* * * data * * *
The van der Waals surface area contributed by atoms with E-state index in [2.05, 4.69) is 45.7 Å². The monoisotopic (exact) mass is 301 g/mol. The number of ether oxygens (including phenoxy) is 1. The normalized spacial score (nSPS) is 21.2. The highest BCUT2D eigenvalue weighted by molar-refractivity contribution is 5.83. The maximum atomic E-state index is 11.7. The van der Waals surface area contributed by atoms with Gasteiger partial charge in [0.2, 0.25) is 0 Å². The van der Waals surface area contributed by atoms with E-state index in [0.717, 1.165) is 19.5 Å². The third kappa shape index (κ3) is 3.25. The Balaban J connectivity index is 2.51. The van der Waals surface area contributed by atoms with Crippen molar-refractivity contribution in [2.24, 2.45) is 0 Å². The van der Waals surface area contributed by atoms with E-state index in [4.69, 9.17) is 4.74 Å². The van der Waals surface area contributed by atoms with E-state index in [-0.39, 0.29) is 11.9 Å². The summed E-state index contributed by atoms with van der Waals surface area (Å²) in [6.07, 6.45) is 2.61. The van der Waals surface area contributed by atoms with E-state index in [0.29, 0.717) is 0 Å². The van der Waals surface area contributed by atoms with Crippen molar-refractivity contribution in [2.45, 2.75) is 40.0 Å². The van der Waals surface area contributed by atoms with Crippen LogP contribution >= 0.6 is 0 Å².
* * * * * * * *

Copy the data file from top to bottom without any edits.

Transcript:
The van der Waals surface area contributed by atoms with E-state index in [2.05, 4.69) is 45.7 Å². The monoisotopic (exact) mass is 301 g/mol. The number of ether oxygens (including phenoxy) is 1. The normalized spacial score (nSPS) is 21.2. The highest BCUT2D eigenvalue weighted by molar-refractivity contribution is 5.83. The maximum atomic E-state index is 11.7. The van der Waals surface area contributed by atoms with Gasteiger partial charge in [0.2, 0.25) is 0 Å². The van der Waals surface area contributed by atoms with E-state index in [0.717, 1.165) is 19.5 Å². The third kappa shape index (κ3) is 3.25. The Balaban J connectivity index is 2.51. The van der Waals surface area contributed by atoms with Crippen molar-refractivity contribution in [2.24, 2.45) is 0 Å². The van der Waals surface area contributed by atoms with E-state index in [4.69, 9.17) is 4.74 Å². The van der Waals surface area contributed by atoms with E-state index in [-0.39, 0.29) is 11.9 Å². The summed E-state index contributed by atoms with van der Waals surface area (Å²) in [6.07, 6.45) is 2.61. The van der Waals surface area contributed by atoms with E-state index in [0.29, 0.717) is 0 Å². The van der Waals surface area contributed by atoms with Crippen molar-refractivity contribution in [2.45, 2.75) is 40.0 Å². The van der Waals surface area contributed by atoms with Crippen LogP contribution >= 0.6 is 0 Å².